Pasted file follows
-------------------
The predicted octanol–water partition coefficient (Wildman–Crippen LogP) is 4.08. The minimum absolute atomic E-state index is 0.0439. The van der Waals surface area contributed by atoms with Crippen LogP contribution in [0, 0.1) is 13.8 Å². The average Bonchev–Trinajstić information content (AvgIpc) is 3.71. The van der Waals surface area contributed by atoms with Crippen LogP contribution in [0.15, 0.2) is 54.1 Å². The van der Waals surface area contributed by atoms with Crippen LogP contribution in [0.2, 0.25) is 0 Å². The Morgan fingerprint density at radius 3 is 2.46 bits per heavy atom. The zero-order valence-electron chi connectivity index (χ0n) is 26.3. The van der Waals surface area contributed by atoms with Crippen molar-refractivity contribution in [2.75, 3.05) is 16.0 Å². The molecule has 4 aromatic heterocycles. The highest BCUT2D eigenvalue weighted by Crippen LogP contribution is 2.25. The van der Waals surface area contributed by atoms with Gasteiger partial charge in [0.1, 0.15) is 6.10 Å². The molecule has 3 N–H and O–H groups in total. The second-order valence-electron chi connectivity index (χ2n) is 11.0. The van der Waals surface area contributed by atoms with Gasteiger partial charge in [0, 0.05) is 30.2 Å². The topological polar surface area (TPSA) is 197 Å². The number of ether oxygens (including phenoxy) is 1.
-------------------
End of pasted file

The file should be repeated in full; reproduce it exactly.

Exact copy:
The predicted octanol–water partition coefficient (Wildman–Crippen LogP) is 4.08. The minimum absolute atomic E-state index is 0.0439. The van der Waals surface area contributed by atoms with Crippen LogP contribution in [0, 0.1) is 13.8 Å². The average Bonchev–Trinajstić information content (AvgIpc) is 3.71. The van der Waals surface area contributed by atoms with Crippen LogP contribution in [0.15, 0.2) is 54.1 Å². The van der Waals surface area contributed by atoms with Crippen LogP contribution in [0.2, 0.25) is 0 Å². The Morgan fingerprint density at radius 3 is 2.46 bits per heavy atom. The zero-order valence-electron chi connectivity index (χ0n) is 26.3. The van der Waals surface area contributed by atoms with Crippen molar-refractivity contribution in [2.75, 3.05) is 16.0 Å². The molecule has 4 aromatic heterocycles. The highest BCUT2D eigenvalue weighted by Crippen LogP contribution is 2.25. The van der Waals surface area contributed by atoms with Gasteiger partial charge in [0.1, 0.15) is 6.10 Å². The molecule has 3 N–H and O–H groups in total. The second-order valence-electron chi connectivity index (χ2n) is 11.0. The van der Waals surface area contributed by atoms with Gasteiger partial charge in [0, 0.05) is 30.2 Å². The topological polar surface area (TPSA) is 197 Å². The number of ether oxygens (including phenoxy) is 1.